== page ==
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4 Remote Warehouse Anthologies- Essays

Let Me Clear My Throat: Essays

by

Let Me Clear My Throat: Essays Cover

 

Synopses & Reviews

Publisher Comments:

From Farinelli, the eighteenth century castrato who brought down opera houses with his high C, to the recording of "Johnny B. Goode" affixed to the Voyager spacecraft, Let Me Clear My Throat dissects the whys and hows of popular voices, making them hum with significance and emotion. There are murders of punk rock crows, impressionists, and rebel yells; Howard Dean's "BYAH!" and Marlon Brando's "Stella!" and a stock film yawp that has made cameos in movies from A Star is Born to Spaceballs. The voice is thought's incarnating instrument and Elena Passarello's essays are a riotous deconstruction of the ways the sounds we make both express and shape who we are—the annotated soundtrack of us giving voice to ourselves.

Review:

"In this funny, visceral collection of essays, Passarello explores the ways our voices can entertain us, connect us, ruin us, vent our pains, and tether us to a place or tradition. Subjects range from sports announcer Myron Cope's pretzel-mouthed Pittsburghese to Marlon Brando's gut-wrenching 'Stella!' in A Streetcar Named Desire and the punctilious mouth diagrams of Frank Sinatra's 'Tips on Popular Singing' pamphlet. In the most moving essay, an account of Judy Garland's legendary concert at Carnegie Hall meanders forward and backward through the diva's troubled life, taking us from the 'little red-walled room' of her mother's womb, filled with her voice, to the glittery blue velvet that lined her final bed after an overdose of Seconal. Passarello isn't afraid to get personal, either, revealing how years of her own mother's 'harpy' bellowing prepared her to win the 2011 Stella Shouting Contest, and musing on the cawing of the crows that populate her wintry Iowa backyard as a metaphor for the tougher grit that rock 'n' rollers like the Fendermen injected into popular music's songbird melodies. The essays are interspersed with brief monologues from voice-over artists, auctioneers, singers, psychics, American Idol contestants, and Holy Rollers, discussing what voice means to them. This striking debut is graceful even in its portrayal of the most barbaric groans and yelping cries." Publishers Weekly Copyright PWxyz, LLC. All rights reserved.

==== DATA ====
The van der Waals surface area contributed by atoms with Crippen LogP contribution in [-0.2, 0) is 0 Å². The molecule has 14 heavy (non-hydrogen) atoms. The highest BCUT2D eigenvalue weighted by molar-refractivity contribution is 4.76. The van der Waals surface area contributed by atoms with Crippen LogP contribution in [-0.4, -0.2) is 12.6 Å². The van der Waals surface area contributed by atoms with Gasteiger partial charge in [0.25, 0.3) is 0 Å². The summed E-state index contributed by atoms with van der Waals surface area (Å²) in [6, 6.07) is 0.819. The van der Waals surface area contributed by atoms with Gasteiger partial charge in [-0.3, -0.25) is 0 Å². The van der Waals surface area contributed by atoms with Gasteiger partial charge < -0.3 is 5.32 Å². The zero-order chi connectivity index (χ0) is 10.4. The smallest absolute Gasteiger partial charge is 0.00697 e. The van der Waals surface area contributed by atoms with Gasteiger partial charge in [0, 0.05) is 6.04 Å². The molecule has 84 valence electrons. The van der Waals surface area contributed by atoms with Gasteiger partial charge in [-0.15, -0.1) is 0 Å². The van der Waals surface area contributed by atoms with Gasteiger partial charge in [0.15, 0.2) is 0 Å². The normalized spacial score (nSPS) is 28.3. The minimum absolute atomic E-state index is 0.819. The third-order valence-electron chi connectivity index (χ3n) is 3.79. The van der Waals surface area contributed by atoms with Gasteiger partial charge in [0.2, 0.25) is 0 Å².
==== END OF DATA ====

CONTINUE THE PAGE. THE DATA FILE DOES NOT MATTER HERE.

Synopsis:

A rollicking, wide-reaching annotated soundtrack of pop stars, phone psychics, Elvis impersonators, and other marvels of the human voice.

Synopsis:

From Farinelli, the eighteenth century castrato who brought down opera houses with his high C, to the recording of "Johnny B. Goode" affixed to the Voyager spacecraft, Let Me Clear My Throat dissects the whys and hows of popular voices, making them hum with significance and emotion. There are murders of punk rock crows, impressionists, and rebel yells; Howard Dean's "BYAH!" and Marlon Brando's "Stella!" and a stock film yawp that has made cameos in movies from A Star is Born to Spaceballs. The voice is thought's incarnating instrument and Elena Passarello's essays are a riotous deconstruction of the ways the sounds we make both express and shape who we are—the annotated soundtrack of us giving voice to ourselves.

Elena Passarello is an actor and writer originally from Charleston, South Carolina. She studied nonfiction at the University of Pittsburgh and the University of Iowa, and her essays have appeared in Creative Nonfiction, Gulf Coast, Slate, Iowa Review, The Normal School, Literary Bird Journal, Ninth Letter, and in the music writing anthology Pop Till the World Falls Apart. She has performed in several regional theaters in the East and Midwest, originating roles in the premieres of Christopher Durang's Mrs. Bob Cratchit's Wild Christmas Binge and David Turkel's Wild Signs and Holler. In 2011 she became the first woman winner of the annual Stella Screaming Contest in New Orleans.

About the Author